Why Monopoly is Too Realistic for Kids

May 26th, 2011 | Filed under Politics

Before anybody starts, I know, it’s just a game.. But..

What sort of example does the game of Monopoly actually set to young people?

Something on Twitter has made me wonder about what sort of primer it is for the rest of life.. In Monopoly, the banker controls all the money. In fact, the only significant flow of money into the game is the $200 you receive for passing Go. That’s right, the banker pays you to run in a circle.

So you spend your time running around in a circle while the banker pays you a measly sum for every circuit, and occupy yourself with the single-minded pursuit of capital, with the end goal of running all your opponents out of business. The banker sits there at the beginning of the game, initially holding all the deeds and all the money, and watches as you spend the entire game fighting against the people who had the same humble beginning as you. At no point does anybody try to challenge that dynamic.

Release from jail (to which you are sent without a trial, fair or otherwise) is dependent on an entirely arbitrary parole decision (rolling a double), bribing the banker for your release (paying $50), or calling in a favour available only to a select privileged few (get out of jail free card). What does that teach kids about the justice system? Probably more than we’d like..

Of course, perhaps this level of scary and depressing realism is deliberate. If so, I have a few updates to suggest:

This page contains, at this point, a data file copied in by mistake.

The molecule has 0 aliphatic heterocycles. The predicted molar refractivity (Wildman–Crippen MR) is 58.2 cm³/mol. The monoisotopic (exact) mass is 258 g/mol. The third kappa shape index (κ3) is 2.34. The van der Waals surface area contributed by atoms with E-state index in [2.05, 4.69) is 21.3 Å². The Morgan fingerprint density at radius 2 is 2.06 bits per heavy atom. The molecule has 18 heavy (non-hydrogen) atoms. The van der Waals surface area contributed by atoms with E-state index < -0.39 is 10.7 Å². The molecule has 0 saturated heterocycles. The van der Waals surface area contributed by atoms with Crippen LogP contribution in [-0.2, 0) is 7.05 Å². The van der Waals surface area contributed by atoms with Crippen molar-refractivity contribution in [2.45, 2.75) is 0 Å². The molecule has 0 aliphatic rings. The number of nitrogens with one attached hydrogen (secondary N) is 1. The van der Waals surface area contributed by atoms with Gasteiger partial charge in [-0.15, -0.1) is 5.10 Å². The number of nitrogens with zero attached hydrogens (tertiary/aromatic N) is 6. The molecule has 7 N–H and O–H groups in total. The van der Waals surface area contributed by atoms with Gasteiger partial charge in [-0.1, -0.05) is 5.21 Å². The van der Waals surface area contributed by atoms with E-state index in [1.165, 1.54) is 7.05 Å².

• Currently, when you mortgage a property, you can’t collect rent on it. A new “Buy to Let” rule would mean that if you mortgage a property and somebody lands on it, they pay off the mortgage for you.
  • Anybody playing as the car has to complain about the “war on motorists” every turn. If you’re playing as the battleship, if you roll a double-one, that means you’ve been scrapped as part of cuts, you lose.
  • Scrap “super tax”, the public will never buy that.. Instead call it “National Insurance”. If the person who lands on it is in the bottom 90% of players ranked by wealth, they pay 10% of their cash. If they’re in the top 10%, they pay just 1% of their cash.
  • Fractional reserve banking – the banker should be able to lend your own money back to you several times over, effectively using IOUs to circulate money that does not strictly exist. You may need to print more Monopoly Money to achieve this…

If we’re going for a realistic depiction of financial abuse (and let’s face it, the game is called “Monopoly”), we should at least be aiming for as much realism as possible, right…?

  1. Mike
    May 30th, 2011 at 15:11
    Reply | Quote | #1

    It’d be a little more realistic if your amount of starting cash was determined completely by chance. The ones who start with little struggle just to pay rent while the ones who got lucky buy up everything and use it to get more.